However, when Dan and Meg pick them up at the airport, they have bad news. Although they were able to locate the wreckage of the Granada, they were delayed reaching shore to claim their find because their boat propeller broke, and someone else claimed the Granada before they could. Joe Lenox, the man who claimed the wreckage, runs an underwater salvaging company, and he’s tough competition for the Chesters because he can afford all the latest sonar equipment. It’s a heavy blow to Dan and Meg, losing such an important find when they were so close to claiming it. The only consolation is that everyone will be able to watch the old safe from the wreckage being hauled to the surface. The safe is supposed to contain the treasure the ship was carrying.

When Joe Lenox learns that Mrs. Bobbsey is an out-of-town reporter, he invites the entire Bobbsey family to come with him on his boat to see the treasure being recovered. They accept the invitation, although the kids feel a little funny about it because Joe is Dan and Meg’s competitor.

On the boat, Joe shows the Bobbseys his equipment and explains how everything works. (I grew up in Arizona and have never been diving, so I have very little context for understanding diving equipment. This part looks informative, but since this book was published decades ago, there may have been some changes in equipment since then. I wouldn’t know.) Flossie is hoping that, when the treasure is brought up, she will get the chance to try on the famous tiara that is supposed to be in the safe. However, everyone is in for a shock. When the divers go to recover the safe, they discover that someone has already managed to open it and remove the strongbox containing the treasure!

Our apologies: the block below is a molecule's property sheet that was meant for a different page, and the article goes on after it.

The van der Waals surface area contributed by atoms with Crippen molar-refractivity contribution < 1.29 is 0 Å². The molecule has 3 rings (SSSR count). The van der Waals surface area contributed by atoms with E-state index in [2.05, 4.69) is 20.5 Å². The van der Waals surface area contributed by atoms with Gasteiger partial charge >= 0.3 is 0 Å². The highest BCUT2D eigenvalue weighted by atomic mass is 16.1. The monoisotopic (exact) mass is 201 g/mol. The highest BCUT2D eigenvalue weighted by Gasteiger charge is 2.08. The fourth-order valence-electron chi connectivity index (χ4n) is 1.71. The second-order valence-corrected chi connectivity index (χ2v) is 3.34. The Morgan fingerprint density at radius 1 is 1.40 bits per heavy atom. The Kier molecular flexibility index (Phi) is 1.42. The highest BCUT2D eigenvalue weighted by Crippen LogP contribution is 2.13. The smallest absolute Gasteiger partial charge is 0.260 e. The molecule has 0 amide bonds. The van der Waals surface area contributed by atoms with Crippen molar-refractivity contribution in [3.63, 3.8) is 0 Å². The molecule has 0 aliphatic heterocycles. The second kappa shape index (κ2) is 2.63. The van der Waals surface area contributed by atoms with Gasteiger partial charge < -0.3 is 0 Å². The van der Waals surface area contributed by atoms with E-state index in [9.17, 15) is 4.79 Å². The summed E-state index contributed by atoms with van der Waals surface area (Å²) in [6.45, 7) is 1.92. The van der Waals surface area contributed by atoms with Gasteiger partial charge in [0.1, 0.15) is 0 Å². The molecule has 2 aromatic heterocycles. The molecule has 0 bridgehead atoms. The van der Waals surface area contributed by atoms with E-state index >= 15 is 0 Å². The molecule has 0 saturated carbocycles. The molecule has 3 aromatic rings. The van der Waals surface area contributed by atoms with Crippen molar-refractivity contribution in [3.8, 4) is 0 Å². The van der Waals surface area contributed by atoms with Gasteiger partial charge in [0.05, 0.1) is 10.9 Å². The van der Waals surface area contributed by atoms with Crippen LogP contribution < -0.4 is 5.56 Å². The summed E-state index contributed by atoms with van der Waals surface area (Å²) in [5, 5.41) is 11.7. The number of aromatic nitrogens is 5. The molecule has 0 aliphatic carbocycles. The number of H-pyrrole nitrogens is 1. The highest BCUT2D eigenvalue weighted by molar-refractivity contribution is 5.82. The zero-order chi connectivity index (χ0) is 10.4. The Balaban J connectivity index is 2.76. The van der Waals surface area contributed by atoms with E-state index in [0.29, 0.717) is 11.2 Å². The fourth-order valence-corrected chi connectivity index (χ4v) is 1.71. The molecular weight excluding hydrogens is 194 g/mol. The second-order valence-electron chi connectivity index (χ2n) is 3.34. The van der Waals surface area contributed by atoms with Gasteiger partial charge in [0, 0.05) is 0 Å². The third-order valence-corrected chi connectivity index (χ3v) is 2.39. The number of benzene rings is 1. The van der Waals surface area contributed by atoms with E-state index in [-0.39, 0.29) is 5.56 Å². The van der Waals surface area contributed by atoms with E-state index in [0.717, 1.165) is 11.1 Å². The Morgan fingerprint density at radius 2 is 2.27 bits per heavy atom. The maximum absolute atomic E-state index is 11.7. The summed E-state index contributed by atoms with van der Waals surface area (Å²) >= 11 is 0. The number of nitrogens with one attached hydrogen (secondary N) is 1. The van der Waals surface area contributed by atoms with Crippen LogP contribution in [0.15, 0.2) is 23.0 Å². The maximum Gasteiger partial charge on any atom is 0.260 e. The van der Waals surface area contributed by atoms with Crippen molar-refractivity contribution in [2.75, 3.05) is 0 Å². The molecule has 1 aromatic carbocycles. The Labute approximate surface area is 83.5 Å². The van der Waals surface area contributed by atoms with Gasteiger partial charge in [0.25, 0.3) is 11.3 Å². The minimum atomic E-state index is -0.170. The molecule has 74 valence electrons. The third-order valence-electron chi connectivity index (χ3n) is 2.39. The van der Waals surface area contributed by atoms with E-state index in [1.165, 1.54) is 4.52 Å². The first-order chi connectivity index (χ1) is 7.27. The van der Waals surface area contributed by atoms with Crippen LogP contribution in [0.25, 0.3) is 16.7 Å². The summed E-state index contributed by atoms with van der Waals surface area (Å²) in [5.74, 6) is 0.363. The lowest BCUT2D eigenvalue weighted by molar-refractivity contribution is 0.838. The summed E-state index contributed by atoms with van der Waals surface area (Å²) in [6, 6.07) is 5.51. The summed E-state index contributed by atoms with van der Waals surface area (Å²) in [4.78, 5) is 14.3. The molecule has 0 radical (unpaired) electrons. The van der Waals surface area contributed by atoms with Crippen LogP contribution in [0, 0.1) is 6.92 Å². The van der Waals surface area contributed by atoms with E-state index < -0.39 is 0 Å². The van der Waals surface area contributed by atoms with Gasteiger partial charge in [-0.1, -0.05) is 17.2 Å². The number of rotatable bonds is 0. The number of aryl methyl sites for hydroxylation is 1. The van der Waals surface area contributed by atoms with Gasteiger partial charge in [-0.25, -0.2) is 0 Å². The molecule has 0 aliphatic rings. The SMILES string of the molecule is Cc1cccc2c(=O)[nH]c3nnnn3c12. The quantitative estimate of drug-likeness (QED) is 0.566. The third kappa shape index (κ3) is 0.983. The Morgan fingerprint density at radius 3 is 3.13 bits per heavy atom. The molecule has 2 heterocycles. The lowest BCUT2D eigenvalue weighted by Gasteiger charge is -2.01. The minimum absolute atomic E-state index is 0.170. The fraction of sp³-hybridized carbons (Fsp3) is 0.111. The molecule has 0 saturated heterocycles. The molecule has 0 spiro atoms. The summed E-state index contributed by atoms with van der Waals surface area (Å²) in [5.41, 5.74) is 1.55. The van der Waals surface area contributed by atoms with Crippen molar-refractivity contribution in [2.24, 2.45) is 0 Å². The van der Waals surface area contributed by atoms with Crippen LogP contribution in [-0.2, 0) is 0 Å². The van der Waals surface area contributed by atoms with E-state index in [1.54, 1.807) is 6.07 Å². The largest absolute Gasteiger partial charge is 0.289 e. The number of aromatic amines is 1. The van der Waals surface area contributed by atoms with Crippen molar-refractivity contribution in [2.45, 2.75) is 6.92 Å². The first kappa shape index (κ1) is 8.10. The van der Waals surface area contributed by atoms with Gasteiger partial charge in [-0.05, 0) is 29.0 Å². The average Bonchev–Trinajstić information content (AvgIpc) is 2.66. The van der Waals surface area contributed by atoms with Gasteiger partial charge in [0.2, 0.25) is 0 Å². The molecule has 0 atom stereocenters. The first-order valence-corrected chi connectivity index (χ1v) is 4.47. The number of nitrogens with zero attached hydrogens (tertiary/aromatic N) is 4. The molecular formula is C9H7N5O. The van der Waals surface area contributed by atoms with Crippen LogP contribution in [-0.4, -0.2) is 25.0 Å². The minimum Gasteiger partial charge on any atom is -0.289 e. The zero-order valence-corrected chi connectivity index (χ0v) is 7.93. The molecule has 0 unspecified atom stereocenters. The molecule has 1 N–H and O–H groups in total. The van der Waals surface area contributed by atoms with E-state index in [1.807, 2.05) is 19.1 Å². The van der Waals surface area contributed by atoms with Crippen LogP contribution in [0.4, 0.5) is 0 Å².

Now, Joe feels cheated out of a treasure he thought he had safely claimed, and he wants to know who’s responsible. The logical suspects would be Dan and Meg, who felt cheated out of their opportunity to claim the treasure first and who have the diving skills needed to reach the safe. A charm belonging to Meg is found in the safe, making Joe and the police believe that the Chesters are guilty. Although, there are also the other members of Joe’s crew to consider. They were the only other people who knew where the wreck was. Could any of them gone out to raid the wreck before the official salvage operation? Can the Bobbsey Twins find the real thieves?

The book is available to borrow and read for free online through Internet Archive.

My Reaction

I had a couple of favorite suspects early on in the story. The book establishes that it would have taken at least two people to deal with the safe, so I was looking for a pair of people. I was only partly right, though, because there’s another suspect who isn’t introduced until later in the book. The first person I suspected is guilty, but there were more people involved than I thought.